The Souper 'Cleanse'
This plan was developed by the mother-daughter duo behind the Washington area's Soupergirl enterprise. Each week, you get 20 of their vegan soups delivered to you in prepackaged, single-serve containers. The idea is to eat four containers of the soup per day (added healthful snacks are permitted) for five days that week and take the other two days of the week off to eat "minimally processed, plant-based, dairy-free foods." It is not meant to be a lifelong soup-only strategy but rather an occasional reset of a week or more to get back on track to generally healthful eating. The soups look tasty - and at least they put the quotation marks around the word "cleanse" in naming their plan, which makes me wince a little less, since that is another word that I would like to banish from the conversation about healthful eating.
The most helpful aspects of this plan for Post Deputy Food Editor Bonnie S. Benwick are that it is portion-controlled and plant-centric, which gets at two of her biggest personal challenges: reining in the amount she eats and getting enough vegetables. The four soups come in at about 1,200 calories a day, and if she adds one or two snacks, that should be right in range for her to lose weight at a healthy pace. (It would probably not be enough calories for many men or extremely active women.) I am eager to get her reaction to the amount of food allotted. Will she think it seems small, or will she be surprised about how satisfied she is?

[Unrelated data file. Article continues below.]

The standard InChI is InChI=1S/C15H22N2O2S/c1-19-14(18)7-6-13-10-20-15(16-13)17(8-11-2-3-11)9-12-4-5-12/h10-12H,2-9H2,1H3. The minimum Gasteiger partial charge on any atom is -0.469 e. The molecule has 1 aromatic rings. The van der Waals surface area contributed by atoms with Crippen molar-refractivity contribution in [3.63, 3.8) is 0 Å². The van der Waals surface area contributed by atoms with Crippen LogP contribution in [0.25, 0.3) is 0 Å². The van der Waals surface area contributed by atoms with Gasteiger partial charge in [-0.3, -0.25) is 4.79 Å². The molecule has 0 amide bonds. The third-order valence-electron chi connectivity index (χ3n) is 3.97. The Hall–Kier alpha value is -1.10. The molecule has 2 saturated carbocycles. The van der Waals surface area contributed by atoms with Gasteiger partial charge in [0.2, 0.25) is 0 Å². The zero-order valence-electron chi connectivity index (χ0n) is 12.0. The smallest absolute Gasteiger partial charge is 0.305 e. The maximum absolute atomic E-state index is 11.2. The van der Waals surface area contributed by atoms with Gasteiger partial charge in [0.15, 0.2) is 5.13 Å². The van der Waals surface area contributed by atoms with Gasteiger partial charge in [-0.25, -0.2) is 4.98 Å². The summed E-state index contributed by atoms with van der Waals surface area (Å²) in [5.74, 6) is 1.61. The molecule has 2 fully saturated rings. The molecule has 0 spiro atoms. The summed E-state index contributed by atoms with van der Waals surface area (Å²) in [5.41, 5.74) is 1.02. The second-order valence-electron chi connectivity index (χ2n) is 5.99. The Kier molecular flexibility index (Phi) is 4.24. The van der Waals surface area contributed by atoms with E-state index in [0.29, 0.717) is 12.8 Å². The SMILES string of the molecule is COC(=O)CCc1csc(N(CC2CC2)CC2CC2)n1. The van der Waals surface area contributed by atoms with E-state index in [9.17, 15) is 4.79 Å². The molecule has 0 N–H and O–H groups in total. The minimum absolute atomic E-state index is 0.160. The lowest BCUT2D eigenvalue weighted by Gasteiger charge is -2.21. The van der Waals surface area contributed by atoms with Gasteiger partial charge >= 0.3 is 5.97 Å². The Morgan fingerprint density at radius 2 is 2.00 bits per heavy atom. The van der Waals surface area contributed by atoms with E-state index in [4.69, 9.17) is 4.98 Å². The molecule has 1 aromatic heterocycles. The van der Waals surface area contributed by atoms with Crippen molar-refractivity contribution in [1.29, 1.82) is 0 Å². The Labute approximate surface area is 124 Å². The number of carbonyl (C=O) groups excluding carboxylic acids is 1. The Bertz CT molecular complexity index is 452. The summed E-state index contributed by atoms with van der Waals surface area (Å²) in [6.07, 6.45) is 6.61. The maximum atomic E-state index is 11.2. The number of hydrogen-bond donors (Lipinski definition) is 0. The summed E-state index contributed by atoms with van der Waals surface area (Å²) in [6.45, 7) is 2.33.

The biggest obstacle Bonnie anticipates is managing the time after the evening soup. You'll see this as a recurring theme here; most of the staffers, and I am guessing many readers, have fallen into the habit of late-night noshing, and diets typically make you face that issue. On top of that, I think Bonnie will really miss the pleasure of chewing and having crunchy texture in her meals. More important, how can she turn this effort into lasting change?